Three things to keep in mind while learning the TH sound: 1) tongue tip between teeth, 2) TH is gentle, 3) Keep tongue low. Learn more about Private Lessons with Tom.
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Hi! I’m Tom Kelly, a Rachel’s English teacher. Today’s practice tip deals with what some students consider a pretty tricky consonant sound, the TH.
For many students, the TH consonant ends up sounding like an American English D or T consonant. For instance, instead of saying “the”, a very common word that begins with the voiced TH consonant, students will say “duh”. It’s in the back. You can hear the consonant sound “duh-duh”. We want the TH sound “the – the”. It’s in the back. “In the – in the”. It’s in the back.
Here are a few tips to help with your TH sound. First off, you want the tip of your tongue to be between the teeth. You don’t need to bite the tongue. You can just gently rest the tongue between the teeth. You also don’t need to push a lot of the tongue out. It can just be the very tip of the tongue. That’s enough.
Another tip I have for you is to remember that the TH consonant is a very gentle sound. And it takes a bit of relaxation to find it.
A great way to test your TH consonant sound is to see if you’re able to hold out the consonant. For instance, here is the unvoiced consonant held out. Can you even hear it? It’s a very quiet, gentle sound. Right? All that’s happening is air is being pushed past the tip of the tongue and the upper teeth. You don’t have to hold any tension anywhere in your face for this sound. Just rush the air past the tongue and teeth.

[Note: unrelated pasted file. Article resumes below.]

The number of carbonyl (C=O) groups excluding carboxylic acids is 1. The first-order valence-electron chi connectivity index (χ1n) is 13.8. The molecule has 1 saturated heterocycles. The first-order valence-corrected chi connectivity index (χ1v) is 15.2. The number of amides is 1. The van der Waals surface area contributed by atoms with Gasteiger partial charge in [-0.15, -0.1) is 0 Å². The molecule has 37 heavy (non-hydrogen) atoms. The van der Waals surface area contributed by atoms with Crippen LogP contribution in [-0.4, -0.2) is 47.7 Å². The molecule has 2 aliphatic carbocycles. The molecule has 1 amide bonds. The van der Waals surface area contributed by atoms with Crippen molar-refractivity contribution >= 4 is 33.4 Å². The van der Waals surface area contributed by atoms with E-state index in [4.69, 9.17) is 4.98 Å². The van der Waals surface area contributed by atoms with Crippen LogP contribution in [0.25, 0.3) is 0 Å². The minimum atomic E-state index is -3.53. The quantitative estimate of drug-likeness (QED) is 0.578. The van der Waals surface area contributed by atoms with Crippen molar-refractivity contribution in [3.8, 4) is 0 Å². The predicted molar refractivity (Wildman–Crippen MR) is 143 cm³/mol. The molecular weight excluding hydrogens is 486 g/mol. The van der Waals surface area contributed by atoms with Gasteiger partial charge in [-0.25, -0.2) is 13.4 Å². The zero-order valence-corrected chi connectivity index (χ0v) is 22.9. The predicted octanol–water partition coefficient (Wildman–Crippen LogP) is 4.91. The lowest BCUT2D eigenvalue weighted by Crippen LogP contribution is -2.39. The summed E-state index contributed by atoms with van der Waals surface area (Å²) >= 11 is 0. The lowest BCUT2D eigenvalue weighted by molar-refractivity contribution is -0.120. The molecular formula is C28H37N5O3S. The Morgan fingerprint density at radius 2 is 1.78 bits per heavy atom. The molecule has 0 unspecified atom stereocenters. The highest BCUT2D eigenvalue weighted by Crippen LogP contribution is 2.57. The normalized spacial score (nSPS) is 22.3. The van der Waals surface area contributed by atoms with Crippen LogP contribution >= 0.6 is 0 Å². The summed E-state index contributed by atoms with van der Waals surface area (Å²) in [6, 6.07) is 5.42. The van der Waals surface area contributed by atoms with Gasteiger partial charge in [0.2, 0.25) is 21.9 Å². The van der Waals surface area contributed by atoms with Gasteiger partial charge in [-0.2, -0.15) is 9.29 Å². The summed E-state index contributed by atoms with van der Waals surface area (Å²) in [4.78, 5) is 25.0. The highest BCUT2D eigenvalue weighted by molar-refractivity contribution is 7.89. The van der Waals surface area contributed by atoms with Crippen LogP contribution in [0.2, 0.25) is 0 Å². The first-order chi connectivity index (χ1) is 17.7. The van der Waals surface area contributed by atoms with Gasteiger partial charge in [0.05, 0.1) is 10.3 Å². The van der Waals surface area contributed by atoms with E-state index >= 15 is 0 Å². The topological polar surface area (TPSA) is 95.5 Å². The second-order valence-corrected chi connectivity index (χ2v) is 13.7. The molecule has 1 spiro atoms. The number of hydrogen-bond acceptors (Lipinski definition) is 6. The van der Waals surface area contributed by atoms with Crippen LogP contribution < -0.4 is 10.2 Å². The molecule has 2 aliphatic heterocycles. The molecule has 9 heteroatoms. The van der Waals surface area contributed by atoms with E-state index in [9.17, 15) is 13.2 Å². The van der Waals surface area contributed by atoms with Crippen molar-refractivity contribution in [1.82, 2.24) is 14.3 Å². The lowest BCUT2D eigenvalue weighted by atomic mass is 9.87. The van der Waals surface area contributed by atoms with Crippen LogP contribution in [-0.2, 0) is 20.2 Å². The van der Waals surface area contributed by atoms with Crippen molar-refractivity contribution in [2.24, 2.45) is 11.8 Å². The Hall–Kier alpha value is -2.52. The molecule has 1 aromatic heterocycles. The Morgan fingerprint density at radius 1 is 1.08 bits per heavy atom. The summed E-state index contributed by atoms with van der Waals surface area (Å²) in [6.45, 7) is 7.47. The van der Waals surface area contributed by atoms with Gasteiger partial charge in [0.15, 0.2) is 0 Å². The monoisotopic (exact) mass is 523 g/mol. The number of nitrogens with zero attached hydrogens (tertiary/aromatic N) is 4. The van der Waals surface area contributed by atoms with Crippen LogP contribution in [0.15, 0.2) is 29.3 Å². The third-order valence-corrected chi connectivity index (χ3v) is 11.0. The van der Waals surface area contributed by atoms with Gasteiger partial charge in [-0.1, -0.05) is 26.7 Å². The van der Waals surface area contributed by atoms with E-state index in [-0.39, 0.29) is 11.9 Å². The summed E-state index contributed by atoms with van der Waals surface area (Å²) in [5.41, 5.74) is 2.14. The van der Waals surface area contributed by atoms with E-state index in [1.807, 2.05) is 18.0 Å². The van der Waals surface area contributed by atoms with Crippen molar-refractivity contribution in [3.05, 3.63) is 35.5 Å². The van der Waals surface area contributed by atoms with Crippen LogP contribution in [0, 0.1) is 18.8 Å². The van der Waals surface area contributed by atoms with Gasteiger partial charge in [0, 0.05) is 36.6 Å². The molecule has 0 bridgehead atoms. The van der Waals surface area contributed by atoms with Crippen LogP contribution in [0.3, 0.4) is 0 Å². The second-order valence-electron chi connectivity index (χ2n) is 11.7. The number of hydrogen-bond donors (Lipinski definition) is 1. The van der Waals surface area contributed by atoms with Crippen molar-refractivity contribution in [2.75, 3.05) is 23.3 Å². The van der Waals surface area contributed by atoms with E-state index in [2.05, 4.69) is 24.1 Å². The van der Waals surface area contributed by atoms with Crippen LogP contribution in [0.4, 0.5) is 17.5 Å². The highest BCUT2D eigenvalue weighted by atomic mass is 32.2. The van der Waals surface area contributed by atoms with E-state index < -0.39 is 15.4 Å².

For the voiced version of this consonant, all you do is add vibration of your vocal cords and use just a little less air. You should feel the vibration in your tongue. Again, you should be able to hold the sound out easily.
There, this [2x]
Here’s one last tip to help you work on this challenging consonant sound. We always talk about putting the tip of the tongue between the teeth for this consonant sound. Or having the tip of the tongue just behind the opening between the teeth. But what is the rest of the tongue doing?
Think of the rest of the tongue being low in the mouth and relaxed for this sound. Many students will place the tip of the tongue between the teeth, but the rest of the tongue is actually lifted in the mouth which blocks the air from flowing easily past the tongue and teeth.
If you do this, you will end up with that D or T consonant. With a low relaxed tongue, “there”. With a lifted tongue blocking the airflow, “there”. It sounds like a D consonant – “there” because my tongue is blocking the airflow.
Keep that tongue low in the mouth. Don’t forget to keep the rest of the tongue low and relaxed when the TH consonant comes in the middle or at the ends of words as well.
Another, father, whether, myth, faith, bath
Practice this sound by holding out the consonant easily in words. This will build up the habit of keeping the tongue relaxed and letting the airflow easily pass the tongue and teeth.
Therapy, whether, faith
You don’t really need to hold out the TH that long. This is just a way to practice.
That’s all for today’s practice tip. If you’re interested in learning more about taking private lessons with me, click here or in the description below. I also offer pronunciation evaluations where I help you identify and focus on your specific pronunciation challenges. Keep practicing, have fun, and thanks for watching Rachel’s English!